Philippine authorities called for calm on Jan. 30 after a grenade attack on a mosque in a mainly Christian southern province killed two people, just three days after a devastating church bombing shook the restive Mindanao region.
A grenade was thrown into a mosque during the night in Zamboanga, killing two people and wounding four others, prompting condemnation and calls for cool heads and unity in the community where Christians and Muslims have long lived in peaceful coexistence.
The grenade incident came a few hours after Philippine President Rodrigo Duterte said on television an attack on a church that killed 21 people on Jolo island may have involved a suicide bomber.
Defence Secretary Delfin Lorenzana on Jan. 30 said the second of two explosions in the church was “probably” a suicide bombing but said it was not clear if ISIS was really behind it the attack as they had claimed online. The identity of the “martyr” has not been revealed.
ISIS claimed responsibility of the attack on Jan. 28. The military believes it was the work of the Islamic extremist group Abu Sayyaf, which embedded itself in the Philippines and pledged allegiance to ISIS. They are also known as ISIS-Philippines Province and are blacklisted by the United States and the Philippines as a terrorist organization because of years of bombings, kidnappings, and beheadings.
Lorenzana told reporters forensic tests would be carried out to try to establish if the suspected bomber was a foreigner.
If confirmed, it would be the second known case of a suicide attack in the Philippines in recent years, following a bomb in a van last July on neighboring Basilan island, which killed 11 people and was claimed by ISIS.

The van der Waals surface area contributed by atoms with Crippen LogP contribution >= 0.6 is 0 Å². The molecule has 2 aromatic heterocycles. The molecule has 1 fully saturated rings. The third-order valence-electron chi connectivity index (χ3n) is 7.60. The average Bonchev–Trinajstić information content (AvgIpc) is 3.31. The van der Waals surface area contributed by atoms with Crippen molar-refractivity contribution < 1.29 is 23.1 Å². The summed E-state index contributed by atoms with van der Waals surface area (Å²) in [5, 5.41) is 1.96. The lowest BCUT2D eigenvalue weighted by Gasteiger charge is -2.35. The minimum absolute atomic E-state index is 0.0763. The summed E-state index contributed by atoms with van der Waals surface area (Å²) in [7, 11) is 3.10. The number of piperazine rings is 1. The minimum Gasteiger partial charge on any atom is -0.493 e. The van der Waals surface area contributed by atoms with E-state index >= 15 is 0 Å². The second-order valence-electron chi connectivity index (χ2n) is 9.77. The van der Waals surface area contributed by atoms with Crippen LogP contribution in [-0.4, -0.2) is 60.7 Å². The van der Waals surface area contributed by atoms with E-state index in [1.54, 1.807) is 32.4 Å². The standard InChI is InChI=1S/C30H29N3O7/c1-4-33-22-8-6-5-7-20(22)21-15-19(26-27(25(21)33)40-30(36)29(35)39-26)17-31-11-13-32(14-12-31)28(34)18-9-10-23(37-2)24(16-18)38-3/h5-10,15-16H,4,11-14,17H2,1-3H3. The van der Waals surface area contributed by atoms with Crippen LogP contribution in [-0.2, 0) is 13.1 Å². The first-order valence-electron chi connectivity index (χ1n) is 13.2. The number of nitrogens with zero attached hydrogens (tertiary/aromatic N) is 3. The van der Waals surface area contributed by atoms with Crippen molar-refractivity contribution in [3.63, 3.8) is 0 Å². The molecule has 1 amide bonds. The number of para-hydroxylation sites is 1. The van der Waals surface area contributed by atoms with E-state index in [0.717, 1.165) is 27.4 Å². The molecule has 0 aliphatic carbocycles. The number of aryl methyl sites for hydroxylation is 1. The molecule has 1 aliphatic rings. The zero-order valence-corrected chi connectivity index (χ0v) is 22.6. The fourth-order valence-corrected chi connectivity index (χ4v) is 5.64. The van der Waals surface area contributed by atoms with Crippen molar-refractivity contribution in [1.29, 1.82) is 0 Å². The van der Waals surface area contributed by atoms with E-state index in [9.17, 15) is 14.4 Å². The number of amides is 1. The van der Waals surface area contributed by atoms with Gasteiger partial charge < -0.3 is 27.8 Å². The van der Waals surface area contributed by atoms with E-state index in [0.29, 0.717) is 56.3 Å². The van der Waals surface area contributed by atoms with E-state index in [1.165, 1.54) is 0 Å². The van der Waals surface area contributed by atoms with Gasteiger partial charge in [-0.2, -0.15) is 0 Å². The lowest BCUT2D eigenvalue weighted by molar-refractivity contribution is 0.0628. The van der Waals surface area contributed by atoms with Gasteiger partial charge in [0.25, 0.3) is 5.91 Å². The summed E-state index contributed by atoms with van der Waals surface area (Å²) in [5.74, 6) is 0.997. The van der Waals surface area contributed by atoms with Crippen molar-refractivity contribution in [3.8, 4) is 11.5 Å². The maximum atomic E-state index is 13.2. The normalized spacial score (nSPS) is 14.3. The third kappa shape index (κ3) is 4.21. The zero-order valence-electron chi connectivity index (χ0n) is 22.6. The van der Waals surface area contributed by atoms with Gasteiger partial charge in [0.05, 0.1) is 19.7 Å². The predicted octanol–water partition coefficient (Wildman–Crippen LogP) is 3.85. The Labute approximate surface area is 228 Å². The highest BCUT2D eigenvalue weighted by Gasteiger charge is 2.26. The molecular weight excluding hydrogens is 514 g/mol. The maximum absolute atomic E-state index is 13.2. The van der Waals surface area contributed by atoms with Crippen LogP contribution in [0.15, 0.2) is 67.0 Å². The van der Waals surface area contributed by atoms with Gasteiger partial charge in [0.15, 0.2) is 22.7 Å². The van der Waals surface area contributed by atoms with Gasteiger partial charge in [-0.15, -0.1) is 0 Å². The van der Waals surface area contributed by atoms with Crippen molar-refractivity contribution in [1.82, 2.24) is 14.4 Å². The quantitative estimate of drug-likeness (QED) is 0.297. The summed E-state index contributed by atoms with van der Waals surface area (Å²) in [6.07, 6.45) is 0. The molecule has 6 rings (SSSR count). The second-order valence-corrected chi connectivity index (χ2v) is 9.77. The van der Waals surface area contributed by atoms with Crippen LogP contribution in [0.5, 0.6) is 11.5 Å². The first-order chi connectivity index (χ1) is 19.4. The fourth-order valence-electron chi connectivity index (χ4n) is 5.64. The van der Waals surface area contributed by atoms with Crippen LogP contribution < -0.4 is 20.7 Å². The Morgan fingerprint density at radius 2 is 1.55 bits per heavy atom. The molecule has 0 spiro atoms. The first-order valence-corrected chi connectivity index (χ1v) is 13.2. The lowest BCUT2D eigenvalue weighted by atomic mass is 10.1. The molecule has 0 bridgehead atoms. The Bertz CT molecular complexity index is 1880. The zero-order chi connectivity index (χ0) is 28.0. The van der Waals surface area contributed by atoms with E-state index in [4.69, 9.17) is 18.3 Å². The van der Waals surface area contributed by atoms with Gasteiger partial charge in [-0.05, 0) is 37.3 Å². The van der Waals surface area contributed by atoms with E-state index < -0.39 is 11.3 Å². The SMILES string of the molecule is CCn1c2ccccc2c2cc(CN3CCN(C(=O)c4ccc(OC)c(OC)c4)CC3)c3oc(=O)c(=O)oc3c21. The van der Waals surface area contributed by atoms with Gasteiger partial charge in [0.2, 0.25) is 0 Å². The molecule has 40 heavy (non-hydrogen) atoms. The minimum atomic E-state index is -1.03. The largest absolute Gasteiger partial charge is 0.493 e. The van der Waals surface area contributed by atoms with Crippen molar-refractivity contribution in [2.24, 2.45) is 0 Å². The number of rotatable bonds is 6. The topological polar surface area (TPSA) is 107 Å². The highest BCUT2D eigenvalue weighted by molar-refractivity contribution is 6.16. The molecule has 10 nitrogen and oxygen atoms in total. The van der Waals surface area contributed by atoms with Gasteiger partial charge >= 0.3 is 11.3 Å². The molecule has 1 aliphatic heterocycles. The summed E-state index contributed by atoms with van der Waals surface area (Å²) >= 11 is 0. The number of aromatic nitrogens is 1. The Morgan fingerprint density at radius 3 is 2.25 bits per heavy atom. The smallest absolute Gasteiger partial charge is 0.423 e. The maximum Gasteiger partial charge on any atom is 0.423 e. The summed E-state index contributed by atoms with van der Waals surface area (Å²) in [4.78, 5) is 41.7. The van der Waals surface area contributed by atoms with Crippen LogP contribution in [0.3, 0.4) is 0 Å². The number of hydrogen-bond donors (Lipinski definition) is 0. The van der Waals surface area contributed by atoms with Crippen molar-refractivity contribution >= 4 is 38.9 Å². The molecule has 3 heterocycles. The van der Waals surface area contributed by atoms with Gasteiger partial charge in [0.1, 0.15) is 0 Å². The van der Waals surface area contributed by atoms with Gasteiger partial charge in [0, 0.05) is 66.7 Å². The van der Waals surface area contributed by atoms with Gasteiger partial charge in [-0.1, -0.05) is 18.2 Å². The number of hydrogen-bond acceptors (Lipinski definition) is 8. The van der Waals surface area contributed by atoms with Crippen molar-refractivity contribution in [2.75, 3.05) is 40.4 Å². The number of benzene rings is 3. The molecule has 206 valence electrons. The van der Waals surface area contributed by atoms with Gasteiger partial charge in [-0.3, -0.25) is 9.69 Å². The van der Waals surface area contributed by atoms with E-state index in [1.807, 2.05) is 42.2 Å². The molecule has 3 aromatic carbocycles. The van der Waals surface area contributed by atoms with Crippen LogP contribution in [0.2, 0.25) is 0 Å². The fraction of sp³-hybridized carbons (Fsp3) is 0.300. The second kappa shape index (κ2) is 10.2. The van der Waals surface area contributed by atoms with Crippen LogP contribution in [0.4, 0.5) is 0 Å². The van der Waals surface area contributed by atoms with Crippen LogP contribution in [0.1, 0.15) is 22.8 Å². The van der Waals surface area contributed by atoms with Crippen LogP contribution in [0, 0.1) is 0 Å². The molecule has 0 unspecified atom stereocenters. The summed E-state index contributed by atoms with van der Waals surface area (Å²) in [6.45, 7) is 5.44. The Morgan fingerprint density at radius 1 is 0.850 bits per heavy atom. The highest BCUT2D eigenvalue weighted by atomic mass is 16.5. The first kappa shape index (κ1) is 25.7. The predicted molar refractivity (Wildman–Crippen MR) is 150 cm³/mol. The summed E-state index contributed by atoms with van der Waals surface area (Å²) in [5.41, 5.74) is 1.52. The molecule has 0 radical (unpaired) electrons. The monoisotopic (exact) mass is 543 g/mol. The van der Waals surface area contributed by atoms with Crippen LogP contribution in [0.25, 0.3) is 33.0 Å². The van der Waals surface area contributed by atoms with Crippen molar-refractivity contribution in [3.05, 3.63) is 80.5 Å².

Lorenzana said there was no connection between the church bombs and the mosque attack, echoing remarks by a local task force commander that it was “not a retaliatory act.”
‘Cowardice and Obscenity’
Zamboanga’s Ulama Council called it “devilish, irrational, and inhumane,” while the regional governor condemned the church and mosque incidents and said an attack during prayers was the “highest form of cowardice and obscenity.”
“We must stand united against the terrorists who would divide us and, thus, destroy all that we are working to build and establish in our communities,” governor Mujiv Hataman said on his Facebook page.
Muslims are a minority in the predominantly Catholic Philippines and represent about a quarter of the population of the Mindanao region, where communal violence is rare.
The attacks follow a peaceful Jan. 21 referendum that overwhelmingly approved a peace agreement, the Bangsamoro Organic Law, between the government and millions of Filipino Muslims living in the predominantly Muslim parts of Mindanao—an agreement that has the potential to end decades of separatist struggle.
Duterte on Jan. 28 ordered the military to destroy the notoriously brutal Abu Sayyaf, which is comprised of numerous cells with different agendas, some radical, others criminal.
He said he would not accept their surrender, adding “the only way to fight them is to become evil also.”
The military has since identified several suspects and carried out an air strike on Jolo on Jan. 29 on an undisclosed target.
The bombings, and ISIS’s claim of involvement, reveals how the foreign-aligned group is disrupting Southeast Asia and the risk of foreign fighters gravitating to Mindanao to capitalize on porous borders, jungles, and the abundance of weapons and jobless, unschooled youth.
Martial law has been in place in Mindanao since a pro-ISIS alliance overran Marawi City in 2017, in what was the Philippines’ most intense battle since World War Two.
The Associated Press contributed to this article.